Wednesday, 24 February 2021

Old And New In Europe

Amazing Attitude In Antwerp (1)

A dozen or so blogs back, fbb had cause to comment on the wonder that is Antwerp Central station, inside and out.
But, if you thought that Antwerp's public transport was all of a similar vintage, you would be wrong. fbb's interest was aroused by three pictures which appeared on a Twittering. They show three "stations" on the "new tramline 1".
This one, the twitter claimed, was at Tjalkstraat.
However, the stop is called Staatsburgdok and even fbb can work out what the "dok" bit means.
But a Google Streetview on the named "Straat" revealed the edifice as twittered.
As you can see, the stops (stations?) are on top of an embankment where the line, in tandem with the N1 road, is carried across a watery access to/from said "dok". They are not very interesting ...
... mundane, even!

The arched building is an electrical sub-station, innit?

And another ...
One even has trees growing through it; or maybe it was built around existing trees.
Impressive, eh? The twitterer reports that line 1 is new and serves the district of Luchtbal ...
... which is a strip of high density housing ...
... plonked between the "dok" and its associated industrialisation, the N2 road and a railway line. At the southern end of the block is Luchtbal (big) railway station.
The entrance, complete with urban artwork, is not particularly inspiring ...
... as uninspiring as the platforms. 
Antwerpen-Luchtbal is een station langs de spoorlijnen HSL Rotterdam - Antwerpen (HSL 4), Antwerpen - Roosendaal - Lage Zwaluwe (lijn 12) en Mortsel - Antwerpen-Oost - Antwerpen-Haven (lijn 27A). Het werd in 1956 geopend ter vervanging van station Merksem, met de naam Luchtbal. Het is niet duidelijk wanneer Antwerpen officieel aan de naam werd toegevoegd.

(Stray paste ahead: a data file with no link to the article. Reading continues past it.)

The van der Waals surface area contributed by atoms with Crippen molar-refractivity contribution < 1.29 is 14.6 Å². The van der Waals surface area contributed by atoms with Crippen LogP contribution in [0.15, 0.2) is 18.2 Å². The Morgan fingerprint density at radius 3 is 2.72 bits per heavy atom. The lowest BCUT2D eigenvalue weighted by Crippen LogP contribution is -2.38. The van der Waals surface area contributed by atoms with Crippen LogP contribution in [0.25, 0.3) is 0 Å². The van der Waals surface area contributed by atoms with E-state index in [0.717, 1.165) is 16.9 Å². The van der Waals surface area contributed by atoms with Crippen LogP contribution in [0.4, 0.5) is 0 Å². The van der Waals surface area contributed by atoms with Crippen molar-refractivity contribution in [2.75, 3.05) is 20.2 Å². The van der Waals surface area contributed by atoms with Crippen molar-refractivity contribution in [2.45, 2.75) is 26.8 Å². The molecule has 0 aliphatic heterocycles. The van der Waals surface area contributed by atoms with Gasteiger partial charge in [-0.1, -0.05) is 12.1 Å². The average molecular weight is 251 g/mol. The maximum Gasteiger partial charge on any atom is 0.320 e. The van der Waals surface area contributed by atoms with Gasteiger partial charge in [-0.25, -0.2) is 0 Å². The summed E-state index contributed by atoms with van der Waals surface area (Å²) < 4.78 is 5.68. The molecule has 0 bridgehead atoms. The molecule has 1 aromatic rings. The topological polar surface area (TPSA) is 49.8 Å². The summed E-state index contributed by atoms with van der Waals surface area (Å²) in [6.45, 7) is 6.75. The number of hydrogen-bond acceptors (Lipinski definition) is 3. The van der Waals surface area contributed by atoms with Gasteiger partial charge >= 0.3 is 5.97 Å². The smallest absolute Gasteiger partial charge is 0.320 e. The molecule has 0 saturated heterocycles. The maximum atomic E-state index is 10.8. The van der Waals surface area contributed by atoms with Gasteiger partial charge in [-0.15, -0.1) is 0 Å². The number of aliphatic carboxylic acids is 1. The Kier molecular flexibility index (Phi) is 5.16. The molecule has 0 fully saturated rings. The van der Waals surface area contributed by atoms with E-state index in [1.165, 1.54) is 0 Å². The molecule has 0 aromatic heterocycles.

Het station bestaat door de ligging aan meerdere spoorlijnen uit vier perrons met zes perronsporen. Sinds december 2017 heeft het een meer bij het formaat van het station passende bediening gekregen, met als uiteindelijk doel een goed ontsloten P+R aan de noordkant van Antwerpen te maken.

The plan was this it would be developed as a Park and Ride for the northern districts of Antwerp.

The station does have interchange with Tram No 6 and several bus routes ...
... but no sign, as yet, of the promised Park and Ride.

Let us look at a diagram of trams in the Luchtbal are
Line 6 passes the station and joins line 1 before trundling north to, ta da, Luchtbal Park and Ride, Interestingly, buses use the reserved tram tracks and stop at the same stops as the trams.
The two routes share the same set of rails all the way to the terminus.
The line passes a massive depot, workshop and offices ...
... and aims at what looks like yet another large block of flats.
And, as we get closer to the building work, something spoooky happens.
The building vanishes like a desert mirage, just leaving the filling station and some scrubland.
Tram tracks have vanished as well!

Such are the joys of Google Streetview. That massive new construction IS the relatively new Park and Ride!
A footbridge with lifts links the huge multi-storey car park with the tram and bus terminus.
Google Earth shows the trams and their turning loop all in place and working before the car park construction commenced.
The orange bit is the big footbridge which went in first so as not to disupt the trams as the site developed.

It is all very, very impressive and it beats anything in the UK into one of these.
The full Antwerp network map (which fbb will review in a later blog) reveals the scope of the Park and Ride and its interchange.

Antwerp is a city in Belgium and the capital of Antwerp province in the Flemish Region. With a population of 520,504, it is the most populous city proper in Belgium, and with a metropolitan population of around 1,200,000 people, it is the second-largest metropolitan region after Brussels.
Antwerp is on the River Scheldt, linked to the North Sea by the river's Westerschelde estuary. 
It is about 40 kilometres (25 mi) north of Brussels, and about 15 kilometres (9 mi) south of the Dutch border. The Port of Antwerp is one of the biggest in the world, ranking second in Europe and within the top 20 globally. The city is also known for its diamond industry and trade.

Yes, more to follow soon.

Nearly a bludner!
fbb spent some time on Google Streetview trying to find this interchange under the railway at Luchbal. A pointless exercise, as it turned out, because the above picture is of a fictitious model railway display! fbb nearly wrote about the high class multi-modal interchange.

It is a very good model.

 Next birthday book review blog : Thursday 25th February 

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